California-based Kaiser Permanente and three unions representing its workers have reached a tentative contract settlement that will likely nix a strike the unions had planned for sometime in October.
The three unions, representing workers in Washington, California, Oregon and Colorado, had planned the strike based on what they called unfair labor practices, with Patricia Johnson-Gibson, a healthcare vice president at SEIU Local 105 in Denver, saying by statement that Kaiser has shifted its practices to prioritize maximizing profits for executives rather than emphasizing patient care.
The union alleged that Kaiser had been automating and outsourcing union jobs, raising patient premiums, understaffing its facilities, and attempting to reduce wages and benefits as it underwent union contract negotiations. The health system responded by calling the threat of a strike a bargaining tactic and said the previously proposed contract offer was fair.
If ratified by workers in the coming weeks, the new four-year agreement between Kaiser and seven unions in six states and the District of Columbia would avert the nationwide strike that was scheduled to begin October 14. If the strike had been held as planned, it would have been the nation's largest since UPS workers walked off the job for more than two weeks in 1997.
The agreement includes a workforce development program to provide free educational opportunities for thousands of workers to help fill an expected shortage of hundreds of thousands of licensed healthcare jobs with a culturally appropriate workforce. Kaiser will provide $130 million in funding for the program over the four years of the contract.
It also promises annual raises of 3% in each of the four years for workers in California, Oregon and southern Washington. In Colorado, Hawaii, Virginia, Maryland, the District of Columbia and the rest of Washington state, workers will receive raises of 3% the first year and 2% plus a 1% lump sum the following three years. In those states, workers will have an opportunity to turn the lump sums into regular raises if the company hits certain financial performance benchmarks.
Retirement benefits will be protected for current and former employees, are there will be an expansion of retirement benefits in Hawaii, Virginia, Maryland and the District of Columbia.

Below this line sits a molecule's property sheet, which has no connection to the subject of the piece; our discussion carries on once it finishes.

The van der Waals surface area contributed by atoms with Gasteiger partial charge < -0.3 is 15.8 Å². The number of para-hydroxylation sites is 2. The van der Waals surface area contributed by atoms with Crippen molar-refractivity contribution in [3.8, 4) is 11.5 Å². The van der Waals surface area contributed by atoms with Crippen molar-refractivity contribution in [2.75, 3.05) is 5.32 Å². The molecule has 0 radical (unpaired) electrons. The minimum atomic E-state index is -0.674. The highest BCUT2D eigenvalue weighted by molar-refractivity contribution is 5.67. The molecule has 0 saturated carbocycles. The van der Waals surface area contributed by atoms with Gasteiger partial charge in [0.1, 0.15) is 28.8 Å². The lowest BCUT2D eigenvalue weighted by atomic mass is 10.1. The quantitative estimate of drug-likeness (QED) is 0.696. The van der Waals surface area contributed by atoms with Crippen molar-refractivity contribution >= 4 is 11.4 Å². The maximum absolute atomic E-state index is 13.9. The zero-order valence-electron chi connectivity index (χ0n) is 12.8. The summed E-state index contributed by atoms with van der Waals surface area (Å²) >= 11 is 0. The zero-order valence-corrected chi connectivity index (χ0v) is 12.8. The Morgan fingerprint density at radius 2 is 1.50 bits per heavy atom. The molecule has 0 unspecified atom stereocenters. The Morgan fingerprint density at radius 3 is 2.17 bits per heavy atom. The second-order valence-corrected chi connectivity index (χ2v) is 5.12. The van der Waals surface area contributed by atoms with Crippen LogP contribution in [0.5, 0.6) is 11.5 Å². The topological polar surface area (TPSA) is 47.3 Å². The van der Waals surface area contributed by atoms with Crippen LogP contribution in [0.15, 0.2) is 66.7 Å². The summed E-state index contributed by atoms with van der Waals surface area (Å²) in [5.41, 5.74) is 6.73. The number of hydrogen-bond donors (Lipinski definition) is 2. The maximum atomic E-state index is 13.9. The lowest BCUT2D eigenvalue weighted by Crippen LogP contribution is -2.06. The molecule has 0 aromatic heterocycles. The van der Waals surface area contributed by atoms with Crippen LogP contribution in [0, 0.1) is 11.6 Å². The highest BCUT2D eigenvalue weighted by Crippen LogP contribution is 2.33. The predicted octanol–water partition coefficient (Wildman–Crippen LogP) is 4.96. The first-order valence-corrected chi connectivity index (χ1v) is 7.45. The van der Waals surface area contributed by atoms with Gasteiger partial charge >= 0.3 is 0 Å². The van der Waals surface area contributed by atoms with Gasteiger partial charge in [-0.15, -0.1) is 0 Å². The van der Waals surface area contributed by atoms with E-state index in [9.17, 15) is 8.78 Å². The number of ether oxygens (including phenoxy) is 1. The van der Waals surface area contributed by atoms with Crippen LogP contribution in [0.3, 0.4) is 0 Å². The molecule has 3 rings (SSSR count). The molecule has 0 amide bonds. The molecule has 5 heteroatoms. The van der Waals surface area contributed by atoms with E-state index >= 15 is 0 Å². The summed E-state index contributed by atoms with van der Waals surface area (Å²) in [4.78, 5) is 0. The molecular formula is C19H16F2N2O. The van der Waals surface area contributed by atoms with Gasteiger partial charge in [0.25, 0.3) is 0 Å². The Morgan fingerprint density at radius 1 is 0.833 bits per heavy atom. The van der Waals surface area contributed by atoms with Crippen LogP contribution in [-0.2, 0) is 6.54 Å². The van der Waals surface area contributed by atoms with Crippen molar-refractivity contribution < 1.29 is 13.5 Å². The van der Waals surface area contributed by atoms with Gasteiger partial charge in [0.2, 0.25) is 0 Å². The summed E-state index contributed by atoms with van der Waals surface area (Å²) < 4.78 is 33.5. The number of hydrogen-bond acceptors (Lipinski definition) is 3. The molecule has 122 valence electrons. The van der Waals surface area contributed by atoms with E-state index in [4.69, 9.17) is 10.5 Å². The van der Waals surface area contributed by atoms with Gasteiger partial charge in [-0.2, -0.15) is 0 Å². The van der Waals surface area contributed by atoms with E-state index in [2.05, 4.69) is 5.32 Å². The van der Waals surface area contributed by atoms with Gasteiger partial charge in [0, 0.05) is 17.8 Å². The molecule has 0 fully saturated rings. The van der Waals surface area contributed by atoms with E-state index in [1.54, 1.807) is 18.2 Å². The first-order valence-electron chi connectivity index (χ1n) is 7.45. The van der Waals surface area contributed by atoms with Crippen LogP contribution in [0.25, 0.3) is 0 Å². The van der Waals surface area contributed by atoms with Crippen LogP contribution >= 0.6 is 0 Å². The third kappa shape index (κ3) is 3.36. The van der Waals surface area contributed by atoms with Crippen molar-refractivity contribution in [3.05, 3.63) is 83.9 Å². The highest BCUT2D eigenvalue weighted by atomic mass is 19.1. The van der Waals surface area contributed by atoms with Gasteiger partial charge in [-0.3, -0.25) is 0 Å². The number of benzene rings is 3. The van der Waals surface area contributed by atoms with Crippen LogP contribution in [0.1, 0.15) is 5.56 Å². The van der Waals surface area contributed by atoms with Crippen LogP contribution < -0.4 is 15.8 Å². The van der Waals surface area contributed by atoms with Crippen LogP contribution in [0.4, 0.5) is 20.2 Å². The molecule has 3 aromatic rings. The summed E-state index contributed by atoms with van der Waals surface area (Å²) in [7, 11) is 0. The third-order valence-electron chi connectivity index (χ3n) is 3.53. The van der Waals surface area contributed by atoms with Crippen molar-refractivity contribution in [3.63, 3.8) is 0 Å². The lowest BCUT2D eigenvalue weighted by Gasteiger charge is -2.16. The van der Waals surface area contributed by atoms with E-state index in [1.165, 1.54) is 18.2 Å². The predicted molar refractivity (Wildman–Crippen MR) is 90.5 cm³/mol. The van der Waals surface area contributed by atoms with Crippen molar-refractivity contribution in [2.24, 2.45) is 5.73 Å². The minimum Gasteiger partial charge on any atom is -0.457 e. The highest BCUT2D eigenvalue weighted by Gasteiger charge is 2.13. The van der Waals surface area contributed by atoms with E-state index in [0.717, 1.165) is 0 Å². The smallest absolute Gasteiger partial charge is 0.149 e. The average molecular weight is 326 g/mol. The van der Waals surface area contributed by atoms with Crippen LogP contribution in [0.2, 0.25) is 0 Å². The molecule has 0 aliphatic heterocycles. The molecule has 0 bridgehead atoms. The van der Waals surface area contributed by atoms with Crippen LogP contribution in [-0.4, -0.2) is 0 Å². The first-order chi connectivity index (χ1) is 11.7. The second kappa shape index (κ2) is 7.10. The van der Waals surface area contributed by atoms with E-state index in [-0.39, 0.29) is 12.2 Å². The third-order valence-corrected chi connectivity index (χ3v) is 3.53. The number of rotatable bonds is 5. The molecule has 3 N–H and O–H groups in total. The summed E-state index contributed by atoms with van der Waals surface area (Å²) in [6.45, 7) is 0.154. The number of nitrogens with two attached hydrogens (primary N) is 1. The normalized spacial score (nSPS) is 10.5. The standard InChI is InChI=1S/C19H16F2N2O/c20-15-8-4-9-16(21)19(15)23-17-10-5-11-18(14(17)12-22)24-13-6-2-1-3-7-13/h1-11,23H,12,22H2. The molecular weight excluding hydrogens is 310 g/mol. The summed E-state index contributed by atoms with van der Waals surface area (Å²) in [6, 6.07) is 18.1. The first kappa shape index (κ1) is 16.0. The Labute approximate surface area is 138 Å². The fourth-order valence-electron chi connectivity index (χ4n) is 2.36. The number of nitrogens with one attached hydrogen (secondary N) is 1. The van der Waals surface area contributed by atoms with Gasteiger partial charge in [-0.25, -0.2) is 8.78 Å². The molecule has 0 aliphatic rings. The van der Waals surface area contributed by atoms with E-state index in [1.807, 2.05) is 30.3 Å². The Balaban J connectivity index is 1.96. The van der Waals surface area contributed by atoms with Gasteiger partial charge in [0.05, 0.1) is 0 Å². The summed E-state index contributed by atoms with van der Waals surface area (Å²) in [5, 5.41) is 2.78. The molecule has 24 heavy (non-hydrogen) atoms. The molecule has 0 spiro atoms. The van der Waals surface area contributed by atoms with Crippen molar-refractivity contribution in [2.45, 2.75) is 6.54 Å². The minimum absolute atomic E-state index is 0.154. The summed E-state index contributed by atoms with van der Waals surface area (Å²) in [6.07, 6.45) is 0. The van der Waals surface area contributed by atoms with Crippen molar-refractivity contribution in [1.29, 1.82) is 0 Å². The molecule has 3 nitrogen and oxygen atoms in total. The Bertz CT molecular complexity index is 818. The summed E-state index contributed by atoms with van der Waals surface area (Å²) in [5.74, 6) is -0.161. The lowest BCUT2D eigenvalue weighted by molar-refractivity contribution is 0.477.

Further provisions of the agreement include a ban on subcontracting and stronger restrictions on outsourcing; and a committee to oversee the implementation of patient-friendly technology.
WHAT'S THE IMPACT
The agreement narrowly avoids a tense showdown between unions and the health system, as the current contract is set to expire by the end of this month.
Kaiser workers had gained support from many elected officials and presidential aspirants, including Senators Kamala Harris, Bernie Sanders and Elizabeth Warren, as well as former Texas Representative Beto O'Rourke and House Speaker Nancy Pelosi.
While Kaiser Permanente is a nonprofit, it has reported profits of $11 billion since Jan. 1, 2017, including $5.2 billion just in the first half of 2019, according to the Coalition of Kaiser Permanente Unions. In addition, it has amassed more than $37 billion in reserves and pays at least 36 executives more than $1 million annually.
THE LARGER TREND
Workers already protested on September 2 in Oakland, California, the site of Kaiser Permanente's headquarters. After a 30-minute rally, the workers engaged in civil disobedience by blocking an intersection near Kaiser Permanente Medical Center.
Earlier this month, California Gov. Gavin Newsom signed into law a bill that requires Kaiser Permanente to provide more data about the revenue and profits of individual hospitals, whereas now it lumps those figures for all facilities into two broad categories: "Northern California" and "Southern California." Of the roughly 400 hospitals operating in California, all but the 35 owned by Kaiser Permanente must comply with financial reporting requirements on a per-facility basis.
ON THE RECORD
"This agreement will allow us to rebuild the worker-management partnership that has been so important to all of us in making Kaiser successful over the last 20 years," said Georgette Bradford, an ultrasound technologist at Kaiser in Sacramento. "Reaching an agreement was not easy, it had lots of twists and turns, but in the end we accomplished what we set out to do -- reach an agreement that is good for patients, workers and our communities."